Sabbath

Driving through the snowy, foggy Homestake mountain pass, dropping down into Butte, Montana, I was struck by the simple beauty of the pines capped with snow, like a quintessential Christmas morning. They were recently given a gift from Winter, an investment in their vitality, adorning them with beauty in the current season and with hydration for the next. No wind or creature disturbed their stately branches, which flexed under the weight of a fresh powdery snowfall. There was a romantic simplicity to this still paradise. A calming peace, observing the snow rest on the trees, almost teaching the fog that was actively rolling in exactly how to gently kiss the mountain peaks above. Certainly, it taught me that nothing in Nature needs a reminder that rest is a gift. Rest, Sabbath rest, is available and it is too often overlooked.

I have learned what value comes from truly allowing myself to rest. Choosing the creation story as a model, I, with my wife, Dixie, have crafted for ourselves a habitual, weekly day of rest. As the story goes, Nature was crafted by God in the first six movements of creation. The symphony of creation began with a bang and continued to crescendo through the crafting of light and galaxies, planets, lands, plants, animals, and mankind. In the sixth movement, Adam (mankind) was created out of the rich soil of the Earth and given the breath of Spirit and Soul, marking the species with the Image of God. Then, almost as if the whole thing needed a joyous punchline, God’s finale, the exclamation point on the whole story, ended with a rest.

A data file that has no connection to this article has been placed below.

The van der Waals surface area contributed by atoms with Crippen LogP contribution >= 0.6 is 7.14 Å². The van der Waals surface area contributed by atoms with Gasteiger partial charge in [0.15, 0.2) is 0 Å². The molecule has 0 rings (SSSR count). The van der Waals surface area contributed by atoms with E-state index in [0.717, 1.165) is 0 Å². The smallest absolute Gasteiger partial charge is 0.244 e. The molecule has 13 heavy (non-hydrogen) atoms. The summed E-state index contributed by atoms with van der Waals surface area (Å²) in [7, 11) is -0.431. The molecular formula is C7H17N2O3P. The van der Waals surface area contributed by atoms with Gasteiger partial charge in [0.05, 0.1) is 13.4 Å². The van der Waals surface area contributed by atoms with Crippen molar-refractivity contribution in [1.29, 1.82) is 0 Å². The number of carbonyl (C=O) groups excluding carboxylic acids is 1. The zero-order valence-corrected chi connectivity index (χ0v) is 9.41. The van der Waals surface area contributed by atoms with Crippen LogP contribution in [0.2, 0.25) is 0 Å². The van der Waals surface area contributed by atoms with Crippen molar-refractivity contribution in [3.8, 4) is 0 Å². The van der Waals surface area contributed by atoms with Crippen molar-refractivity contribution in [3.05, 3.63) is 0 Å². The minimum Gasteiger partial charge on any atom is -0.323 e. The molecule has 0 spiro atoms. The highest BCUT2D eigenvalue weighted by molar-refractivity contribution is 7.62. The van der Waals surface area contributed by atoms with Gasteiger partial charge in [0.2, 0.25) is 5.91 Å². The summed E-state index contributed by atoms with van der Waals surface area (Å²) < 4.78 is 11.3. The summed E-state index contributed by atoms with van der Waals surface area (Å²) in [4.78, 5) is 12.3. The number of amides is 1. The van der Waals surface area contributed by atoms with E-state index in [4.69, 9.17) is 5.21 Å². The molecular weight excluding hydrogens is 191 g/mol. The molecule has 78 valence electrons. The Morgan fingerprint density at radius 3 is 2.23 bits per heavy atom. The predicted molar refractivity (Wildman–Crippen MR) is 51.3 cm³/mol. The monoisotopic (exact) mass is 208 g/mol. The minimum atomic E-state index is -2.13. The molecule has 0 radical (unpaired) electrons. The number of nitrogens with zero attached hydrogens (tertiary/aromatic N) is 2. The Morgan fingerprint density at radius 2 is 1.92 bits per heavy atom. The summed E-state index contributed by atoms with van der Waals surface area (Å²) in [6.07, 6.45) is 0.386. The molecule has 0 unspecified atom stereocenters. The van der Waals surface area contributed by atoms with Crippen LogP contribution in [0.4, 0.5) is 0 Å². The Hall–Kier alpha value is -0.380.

“…having finished his work, on the Seventh Day, he rested…” (Genesis 1:2)

I believe this offers several things for us to learn. First, though we often fool ourselves into thinking it, mankind isn’t necessarily the end of the story. Apex predator, perhaps, but cosmic apex? no. Divine breath was infused into us on the sixth, while, I would suggest, God chose to breathe the rest out into the universe itself, sealing the whole thing with an image of divinity itself (Colossians 1:15-20). Second, the seventh and final movement of this holy, cosmic Week ended with the Divine resting to enjoy It’s masterpiece. But the seventh Day to God was only the first full Day for mankind! This would suggest that whenever we observe rest, we are actually at the beginning of something new. Finally, and perhaps most obviously, if God himself chose rest to punctuate a Week of work and creativity and if we are crafted after his Image, his personal blueprints, then we certainly deserve to choose rest ourselves.

The Jewish community traditionally observes Shabbat from Friday evening to Saturday evening. Christians traditionally observe Sabbath on Sundays. My wife and I choose to observe our adapted Sabbath Thursday evening to Friday evening. My day job holds a four day, ten hour a day, work schedule, allowing Friday to be the first day of my typical weekend. Therefore, with a week’s worth of good work behind us, we enter Sabbath together with specific practices to interrupt the regularly scheduled programming of our other six calendar days.